The fifth brochure map produced of Tom Sawyer Island, this three-panel publication from circa 1966 is nearly identical to the previous year’s edition, as it features the same layout, map, and seven attractions.

The only difference in text is the shift of the front-cover copyright information (still 1957 Walt Disney Productions) from bottom-left to bottom-right. At bottom left a printing identification code can be found, which reads, “D-776.” Primarily because of the familiar dating system used by the Globe Ticket Company on vintage Disneyland ticket books, many collectors misidentify this code as designation of a June 1977 printing date. The letter-number combination, however, exists in this form simply as a product identifier, not a dating code, proven by the fact that the Fishing Pier attraction remains listed (the Catfish Cove experience was phased out beginning the following year). Both the code, as well as the errant copyright date, have caused much confusion for collectors over the years. The final difference is the brochure’s folding direction, from right-to-left once more, per the original 1956 guide.


The sixth brochure map produced of Tom Sawyer Island, this three-panel publication from 1967 is nearly identical to the 1966 edition, as it features the same layout, map, and majority of attractions.

The updated printing is reflected in the code at bottom left on the brochure’s front cover, which now includes the addition of R-1 (first revision) to the initial D-776 code. The other substantial difference between the two brochures is the absence of the Fishing Pier from the island’s list of attractions (though the structure remained, the guest interaction component was phased out in 1966-67).


The seventh brochure map produced of Tom Sawyer Island, this three-panel publication from circa 1970 is nearly identical to the 1967 edition, as it features much the same layout, map, and six attractions.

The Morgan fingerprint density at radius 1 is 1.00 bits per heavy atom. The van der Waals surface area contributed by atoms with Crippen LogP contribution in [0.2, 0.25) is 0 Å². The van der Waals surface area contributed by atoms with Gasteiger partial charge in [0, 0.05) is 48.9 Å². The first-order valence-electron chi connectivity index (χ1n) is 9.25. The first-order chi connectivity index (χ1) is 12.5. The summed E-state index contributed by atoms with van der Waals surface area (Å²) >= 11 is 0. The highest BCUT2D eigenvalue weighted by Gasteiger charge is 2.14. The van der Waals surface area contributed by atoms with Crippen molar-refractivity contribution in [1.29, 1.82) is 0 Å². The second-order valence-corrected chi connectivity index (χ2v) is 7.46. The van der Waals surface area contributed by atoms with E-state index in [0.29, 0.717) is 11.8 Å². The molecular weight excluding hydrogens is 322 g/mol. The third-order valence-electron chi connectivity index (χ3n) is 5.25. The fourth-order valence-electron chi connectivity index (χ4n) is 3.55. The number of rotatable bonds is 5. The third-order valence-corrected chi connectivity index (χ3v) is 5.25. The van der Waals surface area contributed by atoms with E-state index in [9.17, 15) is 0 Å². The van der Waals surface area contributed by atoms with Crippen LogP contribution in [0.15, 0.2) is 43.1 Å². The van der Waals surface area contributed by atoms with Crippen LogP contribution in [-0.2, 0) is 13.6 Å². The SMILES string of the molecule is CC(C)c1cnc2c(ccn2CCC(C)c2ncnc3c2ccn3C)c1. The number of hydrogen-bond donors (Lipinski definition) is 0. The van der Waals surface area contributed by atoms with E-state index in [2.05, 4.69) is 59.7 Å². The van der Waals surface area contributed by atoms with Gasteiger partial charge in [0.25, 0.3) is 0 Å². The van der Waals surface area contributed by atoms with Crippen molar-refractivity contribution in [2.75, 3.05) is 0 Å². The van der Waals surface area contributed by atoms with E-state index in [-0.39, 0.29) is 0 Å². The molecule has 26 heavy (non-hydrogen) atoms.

The updated printing is reflected in the code at bottom left on the brochure’s front cover, which now includes the addition of R-2 (second revision) to the initial D-776 code. The only real difference in content between the two brochures is the absence of the Fishing Pier caption from the map’s illustration. (The attraction title and description themselves had been removed in the previous printing.)


The eighth brochure map produced of Tom Sawyer Island, this three-panel publication from circa 1972 is nearly identical to the previous version, as it features much the same layout, map, and six attractions.

The updated printing is reflected in the code at bottom left on the brochure’s front cover, which now includes the addition of R-3 (third revision) to the initial D-776 code. There is also now a registered trademark symbol next to the “Disneyland” headline fronting the brochure. The primary differences in content, however, are located on the interior illustrated map, which include caption additions of two restroom locations (Fort Wilderness and Injun Joe’s Cave) and the removal of the Secret Escape from Fort caption, as well as its mention in the Fort Wilderness attraction description on the brochure’s back panel.


The ninth brochure map produced of Tom Sawyer Island, this three-panel publication, circa the 1980s, is virtually identical to the earlier printing, in terms of content.

The updated printing is reflected in the code at bottom left on the brochure’s front cover, which now includes the addition of R-4 (fourth revision) to the initial D-776 code. Otherwise (besides slight variations in ink tone), this 1980s brochure—the last to be printed before the island’s transformation to Pirates Lair a few decades later—reflects no further changes from the previous version.


The tenth brochure map produced of Tom Sawyer Island reflects the 2007 refurbishment of the attraction, which coincided with the release of the third film in the Pirates of the Caribbean franchise (At World’s End).

The pirate-themed overhaul prompted an official name-change to the attraction, featured on the front cover. The new and upgraded show elements and landscaping are pictured and labeled accordingly throughout the map and legend.


These six trading cards, which combine to form a map of Pirates Lair on Tom Sawyer Island, were distributed throughout Disneyland in the summer of 2016. Their release marked the re-opening of the Rivers of America after a year-and-a-half closure and refurbishment brought on by the Star Wars: Galaxy’s Edge expansion.

On the reverse side, each card depicts a separate Rivers of America attraction, along with its re-opening date, and a fun fact about the attraction. The map itself is a variation (smaller and with slightly rearranged peripheral detailing) of the one found in the 2007 “Explorer’s Map of Pirates Lair on Tom Sawyer Island” brochure map.